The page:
Dr Christopher Murray is considered internationally as the “guru” of projections on the course of the Covid-19 pandemic. He is the director of the Institute for Health Metrics and Evaluation at the University of Washington and has developed models on the evolution of the pandemic for various countries in the world – including Greece.
Dr Murray predicts that about half of the Greek population will be infected with the Omicron variant and believes the peak of the wave will come in mid-January, not at the end, as projected by initial studies. He also believes that the end of the pandemic will come in March, as soon as Omicron is completely gone, and recommends reopening schools as long as there are enough teachers.
But his main conclusion is the need to stop dramatizing the pandemic, saying that it does not make sense to focus on the number of cases. He argues that the key figures are the number of hospital admissions, especially to intensive care units.
What is your prognosis as to how long the pandemic will last?
Well, as far as we can understand from Omicron, we think that it’s so transmissible it will move through the population in Greece and in each country that it shows up in in a pretty short period from introduction to peak in four to six weeks. So most of the Omicron wave should happen in the month of January in Greece.
What percentage of the population do you expect to get infected with this variant?
Well, we expect that probably as much as half of the population or more will get infected with Omicron, and that’s despite vaccination levels and past infection with other variants of Covid. So a very large fraction of both Greece but also the world should get Omicron.
So is there any sense in trying to control Omicron, really?
Well, what do we know about Omicron? We know that it’s very transmissible; it can infect people that have been previously infected; in terms of infection, it can break through in those that are vaccinated or even those that have had a booster. But it is much less severe than past variances, maybe 90% or 95% less severe. So huge numbers are coming, but much less severe. There still will be pressure on the health system, because of the very big number of infections and a smaller fraction going to hospital. So it’s really going to be hard to control infection. But there still will be some consequences on the population.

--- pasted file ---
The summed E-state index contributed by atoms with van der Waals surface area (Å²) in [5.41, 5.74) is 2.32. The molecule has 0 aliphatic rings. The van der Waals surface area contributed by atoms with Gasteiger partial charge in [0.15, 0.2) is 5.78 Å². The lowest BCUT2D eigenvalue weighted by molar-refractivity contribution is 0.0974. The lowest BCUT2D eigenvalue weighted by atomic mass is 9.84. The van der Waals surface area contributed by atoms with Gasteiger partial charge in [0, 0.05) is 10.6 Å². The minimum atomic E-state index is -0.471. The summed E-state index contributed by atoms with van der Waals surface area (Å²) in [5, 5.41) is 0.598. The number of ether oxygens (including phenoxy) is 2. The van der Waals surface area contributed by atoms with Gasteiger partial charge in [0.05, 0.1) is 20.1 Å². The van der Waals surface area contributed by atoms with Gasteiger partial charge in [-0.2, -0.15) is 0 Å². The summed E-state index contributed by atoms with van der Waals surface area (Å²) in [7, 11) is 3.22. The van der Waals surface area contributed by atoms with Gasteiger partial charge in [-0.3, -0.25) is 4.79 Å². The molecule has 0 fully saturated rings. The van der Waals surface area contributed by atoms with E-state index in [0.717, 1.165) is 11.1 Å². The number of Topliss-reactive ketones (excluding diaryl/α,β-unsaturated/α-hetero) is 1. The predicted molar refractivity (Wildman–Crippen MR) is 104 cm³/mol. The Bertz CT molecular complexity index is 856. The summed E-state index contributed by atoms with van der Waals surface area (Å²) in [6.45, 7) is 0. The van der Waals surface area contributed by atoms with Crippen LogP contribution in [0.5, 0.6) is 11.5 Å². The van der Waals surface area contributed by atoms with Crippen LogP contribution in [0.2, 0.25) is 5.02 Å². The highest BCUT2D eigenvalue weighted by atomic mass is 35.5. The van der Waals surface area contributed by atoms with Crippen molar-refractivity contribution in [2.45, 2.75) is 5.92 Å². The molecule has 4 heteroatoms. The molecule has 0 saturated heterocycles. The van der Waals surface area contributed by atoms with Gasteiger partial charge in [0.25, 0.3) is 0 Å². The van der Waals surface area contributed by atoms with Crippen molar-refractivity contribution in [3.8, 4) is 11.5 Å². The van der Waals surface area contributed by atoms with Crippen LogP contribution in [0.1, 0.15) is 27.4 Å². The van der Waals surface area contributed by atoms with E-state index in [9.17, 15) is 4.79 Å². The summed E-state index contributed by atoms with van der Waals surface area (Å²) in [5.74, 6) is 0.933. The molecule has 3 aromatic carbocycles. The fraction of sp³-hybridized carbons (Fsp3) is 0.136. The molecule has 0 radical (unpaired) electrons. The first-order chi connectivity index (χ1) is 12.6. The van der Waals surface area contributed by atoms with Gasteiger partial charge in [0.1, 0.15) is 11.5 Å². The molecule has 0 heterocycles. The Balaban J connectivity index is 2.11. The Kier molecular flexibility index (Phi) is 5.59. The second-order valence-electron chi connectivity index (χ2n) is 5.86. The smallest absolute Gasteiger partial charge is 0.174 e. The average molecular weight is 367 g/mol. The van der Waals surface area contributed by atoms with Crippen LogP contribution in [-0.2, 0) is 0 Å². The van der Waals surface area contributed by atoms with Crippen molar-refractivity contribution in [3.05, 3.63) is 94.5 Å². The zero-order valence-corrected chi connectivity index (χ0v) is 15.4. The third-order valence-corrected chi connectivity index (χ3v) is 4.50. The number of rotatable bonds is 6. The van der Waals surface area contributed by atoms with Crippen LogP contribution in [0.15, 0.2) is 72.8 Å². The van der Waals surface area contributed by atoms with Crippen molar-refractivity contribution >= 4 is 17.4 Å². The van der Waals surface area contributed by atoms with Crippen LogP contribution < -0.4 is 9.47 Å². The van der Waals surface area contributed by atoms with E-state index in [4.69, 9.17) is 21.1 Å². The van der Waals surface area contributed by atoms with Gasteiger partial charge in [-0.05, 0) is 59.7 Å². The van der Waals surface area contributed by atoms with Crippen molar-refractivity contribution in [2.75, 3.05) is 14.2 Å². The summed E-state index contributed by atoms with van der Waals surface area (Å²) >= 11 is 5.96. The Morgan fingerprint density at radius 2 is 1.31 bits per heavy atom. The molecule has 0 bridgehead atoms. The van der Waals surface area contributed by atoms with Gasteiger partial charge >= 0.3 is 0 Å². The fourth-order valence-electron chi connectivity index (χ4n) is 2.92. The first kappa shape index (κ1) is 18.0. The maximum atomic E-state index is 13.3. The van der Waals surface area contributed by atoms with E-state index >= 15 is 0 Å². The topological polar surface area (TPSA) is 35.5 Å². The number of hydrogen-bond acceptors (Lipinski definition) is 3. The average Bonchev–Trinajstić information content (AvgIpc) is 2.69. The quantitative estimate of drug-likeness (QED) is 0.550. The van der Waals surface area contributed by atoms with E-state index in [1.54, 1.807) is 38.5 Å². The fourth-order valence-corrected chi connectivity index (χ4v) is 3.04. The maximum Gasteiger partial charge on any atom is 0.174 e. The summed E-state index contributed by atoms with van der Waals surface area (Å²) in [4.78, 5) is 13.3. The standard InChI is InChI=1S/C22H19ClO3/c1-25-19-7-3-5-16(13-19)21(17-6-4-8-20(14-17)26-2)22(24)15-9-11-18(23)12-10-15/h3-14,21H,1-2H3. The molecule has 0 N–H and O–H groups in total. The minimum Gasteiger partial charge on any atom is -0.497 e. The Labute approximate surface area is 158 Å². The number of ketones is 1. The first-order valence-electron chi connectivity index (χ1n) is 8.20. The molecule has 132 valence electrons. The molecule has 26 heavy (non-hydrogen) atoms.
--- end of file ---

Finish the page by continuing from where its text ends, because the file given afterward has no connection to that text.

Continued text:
Do you expect hospitalizations to go up?
We expect hospitalizations to go up, but nothing like past waves, and from what we’ve seen in South Africa now in the United Kingdom and in some of the earlier states in the US, even amongst those that end up in hospital, it’s also 80% to 90% less severe, so many fewer are ending up in the ICU, even amongst those that go to hospital. So all encouraging signs about severity, but just the sheer numbers – half of the population – getting Omicron means that we will see an increase in hospitalizations.
Have you observed any kind of strange effects from Omicron – things you didn’t expect?
I think when it first emerged in November – and we had no real data about severity – there was tremendous concern that we would see this nightmare of mass transmission, and then slightly less severe than Delta, and hospitals would be overwhelmed as the death rate would soar. That hasn’t happened fortunately. It’s turned out to be much less severe and today we’re not really seeing anything particularly unusual except this fact that 80% to 90% of people who get infected have no symptoms at all. So that makes a really big difference in terms of impact on the population.
Is this in a way the beginning of the end of the pandemic, because everybody has been saying that at some point it will become like a flu. A severe flu perhaps, but a flu. Are we reaching that point now with Omicron?
You know it’s a great question and I think very hard to answer in a strictly scientific way. But many people do think that, because there’ll be so many people infected with Omicron, it’ll give a big boost to the immunity level of populations that it will take a new variant to emerge before we see after the Omicron wave more transmission. So it may be the thing that brings us to the point where we go to an endemic stage, where Covid doesn’t go away, but we should see it may become that seasonal disease that we’ve been expecting for quite some time.
The way I understand it is that these viruses have a linear evolution where they become more transmissible but milder. Do you expect the next variant to follow that pattern, or not necessarily?
You know, there’s quite a lot of debate; the people who study the evolution of viruses are saying that there’s no particular reason in the case of Covid that the next strain will be milder than Omicron. If you think about flu from year to year we get bad flu epidemics and we get milder flu epidemics. So it’s not always from year to year that flu is getting milder. And so if you take that analogy, it is possible that we will see a variant in the future that is transmissible or even more transmissible than Omicron but could actually be more severe – we just don’t know. Now, for the future, as we have higher levels of vaccination, we have had exposure to different types of past variants, and with the advent of effective antivirals we do hope that we won’t be seeing the big consequences of Covid that we have in the past.
Regarding the policy conclusions you reached after your study in Greece, would you open schools or keep them closed?
To the extent that you have teachers that don’t need to quarantine because they’ve tested positive, we think schools should be open. Covid has always been very low risk for children and more of the concern was them transmitting back at home to their parents or grandparents. But in a setting where so many people are getting Omicron, that sort of concern probably doesn’t make any sense because Omicron is going to move through the population anyway and going to school benefits children. So we think schools should stay open.
Should people keep wearing masks?